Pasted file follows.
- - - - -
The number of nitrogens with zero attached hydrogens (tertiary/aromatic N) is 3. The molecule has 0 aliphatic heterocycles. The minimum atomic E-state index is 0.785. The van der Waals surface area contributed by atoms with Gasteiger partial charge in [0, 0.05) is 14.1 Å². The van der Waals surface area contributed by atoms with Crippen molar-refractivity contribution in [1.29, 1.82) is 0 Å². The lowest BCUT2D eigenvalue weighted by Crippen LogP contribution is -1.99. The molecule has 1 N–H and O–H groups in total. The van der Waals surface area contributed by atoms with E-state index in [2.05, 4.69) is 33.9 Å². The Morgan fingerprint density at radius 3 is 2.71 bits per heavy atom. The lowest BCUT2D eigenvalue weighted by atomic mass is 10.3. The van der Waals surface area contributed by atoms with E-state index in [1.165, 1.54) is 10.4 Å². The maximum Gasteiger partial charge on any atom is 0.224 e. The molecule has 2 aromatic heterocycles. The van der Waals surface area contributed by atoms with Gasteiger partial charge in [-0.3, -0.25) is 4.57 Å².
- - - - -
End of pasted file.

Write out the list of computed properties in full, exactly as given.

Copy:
The number of nitrogens with zero attached hydrogens (tertiary/aromatic N) is 3. The molecule has 0 aliphatic heterocycles. The minimum atomic E-state index is 0.785. The van der Waals surface area contributed by atoms with Gasteiger partial charge in [0, 0.05) is 14.1 Å². The van der Waals surface area contributed by atoms with Crippen molar-refractivity contribution in [1.29, 1.82) is 0 Å². The lowest BCUT2D eigenvalue weighted by Crippen LogP contribution is -1.99. The molecule has 1 N–H and O–H groups in total. The van der Waals surface area contributed by atoms with E-state index in [2.05, 4.69) is 33.9 Å². The Morgan fingerprint density at radius 3 is 2.71 bits per heavy atom. The lowest BCUT2D eigenvalue weighted by atomic mass is 10.3. The van der Waals surface area contributed by atoms with E-state index in [1.165, 1.54) is 10.4 Å². The maximum Gasteiger partial charge on any atom is 0.224 e. The molecule has 2 aromatic heterocycles. The van der Waals surface area contributed by atoms with Gasteiger partial charge in [-0.3, -0.25) is 4.57 Å².